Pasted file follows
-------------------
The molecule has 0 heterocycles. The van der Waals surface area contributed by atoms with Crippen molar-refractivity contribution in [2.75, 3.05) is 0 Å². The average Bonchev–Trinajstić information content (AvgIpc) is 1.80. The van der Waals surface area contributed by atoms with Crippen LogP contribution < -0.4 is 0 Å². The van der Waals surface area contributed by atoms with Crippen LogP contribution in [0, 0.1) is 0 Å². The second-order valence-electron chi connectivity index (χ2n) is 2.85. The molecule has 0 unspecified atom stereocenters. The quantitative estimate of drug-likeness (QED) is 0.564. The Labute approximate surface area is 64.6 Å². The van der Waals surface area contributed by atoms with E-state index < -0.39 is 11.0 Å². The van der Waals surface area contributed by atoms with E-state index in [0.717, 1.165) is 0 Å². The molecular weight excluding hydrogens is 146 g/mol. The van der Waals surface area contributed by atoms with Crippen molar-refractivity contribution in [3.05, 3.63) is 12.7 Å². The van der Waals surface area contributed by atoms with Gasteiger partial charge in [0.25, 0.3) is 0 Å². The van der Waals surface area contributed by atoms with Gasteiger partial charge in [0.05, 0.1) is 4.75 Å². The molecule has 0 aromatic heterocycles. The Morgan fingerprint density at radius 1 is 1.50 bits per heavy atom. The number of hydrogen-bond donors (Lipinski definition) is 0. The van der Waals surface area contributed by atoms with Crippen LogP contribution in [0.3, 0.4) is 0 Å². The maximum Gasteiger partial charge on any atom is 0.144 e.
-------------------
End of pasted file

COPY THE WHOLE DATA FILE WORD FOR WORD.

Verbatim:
The molecule has 0 heterocycles. The van der Waals surface area contributed by atoms with Crippen molar-refractivity contribution in [2.75, 3.05) is 0 Å². The average Bonchev–Trinajstić information content (AvgIpc) is 1.80. The van der Waals surface area contributed by atoms with Crippen LogP contribution < -0.4 is 0 Å². The van der Waals surface area contributed by atoms with Crippen LogP contribution in [0, 0.1) is 0 Å². The second-order valence-electron chi connectivity index (χ2n) is 2.85. The molecule has 0 unspecified atom stereocenters. The quantitative estimate of drug-likeness (QED) is 0.564. The Labute approximate surface area is 64.6 Å². The van der Waals surface area contributed by atoms with E-state index < -0.39 is 11.0 Å². The van der Waals surface area contributed by atoms with E-state index in [0.717, 1.165) is 0 Å². The molecular weight excluding hydrogens is 146 g/mol. The van der Waals surface area contributed by atoms with Crippen molar-refractivity contribution in [3.05, 3.63) is 12.7 Å². The van der Waals surface area contributed by atoms with Gasteiger partial charge in [0.25, 0.3) is 0 Å². The van der Waals surface area contributed by atoms with Gasteiger partial charge in [0.05, 0.1) is 4.75 Å². The molecule has 0 aromatic heterocycles. The Morgan fingerprint density at radius 1 is 1.50 bits per heavy atom. The number of hydrogen-bond donors (Lipinski definition) is 0. The van der Waals surface area contributed by atoms with Crippen LogP contribution in [0.3, 0.4) is 0 Å². The maximum Gasteiger partial charge on any atom is 0.144 e.